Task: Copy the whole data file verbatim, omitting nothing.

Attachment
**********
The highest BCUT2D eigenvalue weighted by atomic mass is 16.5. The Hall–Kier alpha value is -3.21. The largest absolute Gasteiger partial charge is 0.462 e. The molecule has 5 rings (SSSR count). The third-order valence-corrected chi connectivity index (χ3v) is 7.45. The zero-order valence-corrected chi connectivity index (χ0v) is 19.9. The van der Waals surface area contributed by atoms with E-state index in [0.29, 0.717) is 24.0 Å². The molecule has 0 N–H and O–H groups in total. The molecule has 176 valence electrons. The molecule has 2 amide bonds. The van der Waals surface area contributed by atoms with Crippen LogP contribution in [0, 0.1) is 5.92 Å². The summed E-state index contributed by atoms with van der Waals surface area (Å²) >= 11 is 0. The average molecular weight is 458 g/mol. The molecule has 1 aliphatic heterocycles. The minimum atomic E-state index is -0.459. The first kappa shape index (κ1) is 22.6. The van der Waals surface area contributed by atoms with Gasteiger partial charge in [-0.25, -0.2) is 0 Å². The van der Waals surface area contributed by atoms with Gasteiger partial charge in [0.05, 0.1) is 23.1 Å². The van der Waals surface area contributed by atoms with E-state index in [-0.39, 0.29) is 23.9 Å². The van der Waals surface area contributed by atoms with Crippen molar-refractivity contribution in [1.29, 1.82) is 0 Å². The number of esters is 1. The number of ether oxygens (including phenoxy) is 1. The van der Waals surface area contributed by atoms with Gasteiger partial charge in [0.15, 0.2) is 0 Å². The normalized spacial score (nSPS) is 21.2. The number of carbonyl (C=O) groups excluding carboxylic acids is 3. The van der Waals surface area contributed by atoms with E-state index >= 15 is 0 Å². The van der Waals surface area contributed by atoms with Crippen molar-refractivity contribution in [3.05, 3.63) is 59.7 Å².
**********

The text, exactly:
The highest BCUT2D eigenvalue weighted by atomic mass is 16.5. The Hall–Kier alpha value is -3.21. The largest absolute Gasteiger partial charge is 0.462 e. The molecule has 5 rings (SSSR count). The third-order valence-corrected chi connectivity index (χ3v) is 7.45. The zero-order valence-corrected chi connectivity index (χ0v) is 19.9. The van der Waals surface area contributed by atoms with E-state index in [0.29, 0.717) is 24.0 Å². The molecule has 0 N–H and O–H groups in total. The molecule has 176 valence electrons. The molecule has 2 amide bonds. The van der Waals surface area contributed by atoms with Crippen LogP contribution in [0, 0.1) is 5.92 Å². The summed E-state index contributed by atoms with van der Waals surface area (Å²) >= 11 is 0. The average molecular weight is 458 g/mol. The molecule has 1 aliphatic heterocycles. The minimum atomic E-state index is -0.459. The first kappa shape index (κ1) is 22.6. The van der Waals surface area contributed by atoms with Gasteiger partial charge in [-0.25, -0.2) is 0 Å². The van der Waals surface area contributed by atoms with Gasteiger partial charge in [0.05, 0.1) is 23.1 Å². The van der Waals surface area contributed by atoms with E-state index in [-0.39, 0.29) is 23.9 Å². The van der Waals surface area contributed by atoms with Crippen molar-refractivity contribution in [1.29, 1.82) is 0 Å². The number of esters is 1. The number of ether oxygens (including phenoxy) is 1. The van der Waals surface area contributed by atoms with Gasteiger partial charge in [0.15, 0.2) is 0 Å². The normalized spacial score (nSPS) is 21.2. The number of carbonyl (C=O) groups excluding carboxylic acids is 3. The van der Waals surface area contributed by atoms with E-state index >= 15 is 0 Å². The van der Waals surface area contributed by atoms with Crippen molar-refractivity contribution in [3.05, 3.63) is 59.7 Å².